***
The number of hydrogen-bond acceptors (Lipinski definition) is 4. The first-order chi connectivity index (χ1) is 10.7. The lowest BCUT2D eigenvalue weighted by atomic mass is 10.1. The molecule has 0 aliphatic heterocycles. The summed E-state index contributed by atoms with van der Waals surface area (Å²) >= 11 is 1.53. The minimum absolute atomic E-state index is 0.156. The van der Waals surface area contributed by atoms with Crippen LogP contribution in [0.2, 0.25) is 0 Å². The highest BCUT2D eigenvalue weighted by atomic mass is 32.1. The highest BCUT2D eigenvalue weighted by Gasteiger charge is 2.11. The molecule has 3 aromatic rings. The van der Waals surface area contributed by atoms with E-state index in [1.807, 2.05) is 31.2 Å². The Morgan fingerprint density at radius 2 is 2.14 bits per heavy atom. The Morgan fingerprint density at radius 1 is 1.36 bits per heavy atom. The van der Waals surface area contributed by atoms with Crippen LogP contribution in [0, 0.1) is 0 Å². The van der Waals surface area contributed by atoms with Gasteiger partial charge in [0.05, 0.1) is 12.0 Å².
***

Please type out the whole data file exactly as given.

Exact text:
The number of hydrogen-bond acceptors (Lipinski definition) is 4. The first-order chi connectivity index (χ1) is 10.7. The lowest BCUT2D eigenvalue weighted by atomic mass is 10.1. The molecule has 0 aliphatic heterocycles. The summed E-state index contributed by atoms with van der Waals surface area (Å²) >= 11 is 1.53. The minimum absolute atomic E-state index is 0.156. The van der Waals surface area contributed by atoms with Crippen LogP contribution in [0.2, 0.25) is 0 Å². The highest BCUT2D eigenvalue weighted by atomic mass is 32.1. The highest BCUT2D eigenvalue weighted by Gasteiger charge is 2.11. The molecule has 3 aromatic rings. The van der Waals surface area contributed by atoms with E-state index in [1.807, 2.05) is 31.2 Å². The Morgan fingerprint density at radius 2 is 2.14 bits per heavy atom. The Morgan fingerprint density at radius 1 is 1.36 bits per heavy atom. The van der Waals surface area contributed by atoms with Crippen LogP contribution in [0, 0.1) is 0 Å². The van der Waals surface area contributed by atoms with Gasteiger partial charge in [0.05, 0.1) is 12.0 Å².